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Ted DiBiase: The Million Dollar Man (WWE) Paperback – 10 Jun 2008

3.6 out of 5 stars 13 customer reviews

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Product details

  • Paperback: 256 pages
  • Publisher: World Wrestling Entertainment (10 Jun. 2008)
  • Language: English
  • ISBN-10: 141655890X
  • ISBN-13: 978-1416558903
  • Product Dimensions: 15.5 x 2 x 23.2 cm
  • Average Customer Review: 3.6 out of 5 stars  See all reviews (13 customer reviews)
  • Amazon Bestsellers Rank: 136,599 in Books (See Top 100 in Books)
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Customer Reviews

3.6 out of 5 stars
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Top Customer Reviews

Format: Paperback Verified Purchase
I accidently discovered this book on amazon and bought it immediately. When it turned up I was surprised to see that it was really quite small (just under 300 pages I think) considering Ted DiBiase is 50 odd years old I find that to be far too short. The 1st few chapters are good up until the point when he starts talking about his time in the WWF, which is the main reason most people would've bought the book. He gives that period 1 chapter in which he gives a vague description of his time there and makes next to no mention of any other wrestlers and what they like back stage. A large chunk of the book is taken up of other people saying great he is which wouldn't be so bad if the book was 500 pages instead of 300. My main frustration came when he described on how he was commentating for the 1st time at the Royal Rumble and then mentioned that 2 Kings of the ring were crowned that night in Bret Hart and Lex Luger (?????????? WTF!!!!!) It was clearly ghostwritten and not very well ghostwritten which is a shame because I would've been interested to read some more storys about the backstage antics at WWF/E and WCW. Oh well never mind just have to wait until Hitman comes out over here at a reasonable price.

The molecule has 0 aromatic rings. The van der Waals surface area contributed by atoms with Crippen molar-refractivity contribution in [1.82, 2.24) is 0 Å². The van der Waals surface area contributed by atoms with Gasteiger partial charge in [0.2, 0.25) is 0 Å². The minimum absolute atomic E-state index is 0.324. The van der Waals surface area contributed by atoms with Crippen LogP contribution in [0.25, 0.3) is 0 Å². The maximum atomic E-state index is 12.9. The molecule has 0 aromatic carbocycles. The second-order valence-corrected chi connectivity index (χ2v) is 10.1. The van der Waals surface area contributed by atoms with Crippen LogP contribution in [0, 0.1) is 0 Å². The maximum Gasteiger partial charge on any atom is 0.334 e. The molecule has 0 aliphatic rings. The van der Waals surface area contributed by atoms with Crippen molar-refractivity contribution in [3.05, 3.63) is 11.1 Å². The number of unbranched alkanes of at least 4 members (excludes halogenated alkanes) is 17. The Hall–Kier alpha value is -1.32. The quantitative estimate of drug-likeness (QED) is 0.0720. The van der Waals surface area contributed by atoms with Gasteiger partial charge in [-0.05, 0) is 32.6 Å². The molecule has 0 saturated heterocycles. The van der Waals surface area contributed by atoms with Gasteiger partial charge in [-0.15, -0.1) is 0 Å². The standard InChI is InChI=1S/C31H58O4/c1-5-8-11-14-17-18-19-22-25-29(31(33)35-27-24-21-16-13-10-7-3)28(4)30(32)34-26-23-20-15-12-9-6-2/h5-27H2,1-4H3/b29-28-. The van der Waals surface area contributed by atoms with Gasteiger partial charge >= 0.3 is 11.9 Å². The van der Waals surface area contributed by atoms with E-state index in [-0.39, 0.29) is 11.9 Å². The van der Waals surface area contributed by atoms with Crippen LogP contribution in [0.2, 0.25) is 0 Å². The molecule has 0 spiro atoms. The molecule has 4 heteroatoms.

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Format: Paperback
No-one can deny the impact of Ted Dibiase on professional wrestling. An autobiography about this man should be an instant classic.
Turns out I found myself annoyed by the style this book is written. Sentences are kept very simple, Ted's way of describing his matches is dull ("That was a good match.", "That was not a good match.") and he doesn't go very deep in terms of backstage problems.
In short, this book didn't make me laugh, it didn't make me cry. It didn't move me. That's a shame, because Ted's career shouldn't leave someone indifferent.
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Format: Paperback
I've been eyeing this book for sometime and I finally bought it. What can I say. I read it in less than 24 hours.
Unlike some of the reviews here I didn't by it to here gossip about the other wrestlers (that's what the internet is for), I love to know how people got into the business and read more about the way wrestling was before WWF/E.
As illustrated in this book the territories would give you invaluable experience before hitting the bigtime. Something the wrestling world I feel misses today.
I would recommend this to any wrestling fan.
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Format: Paperback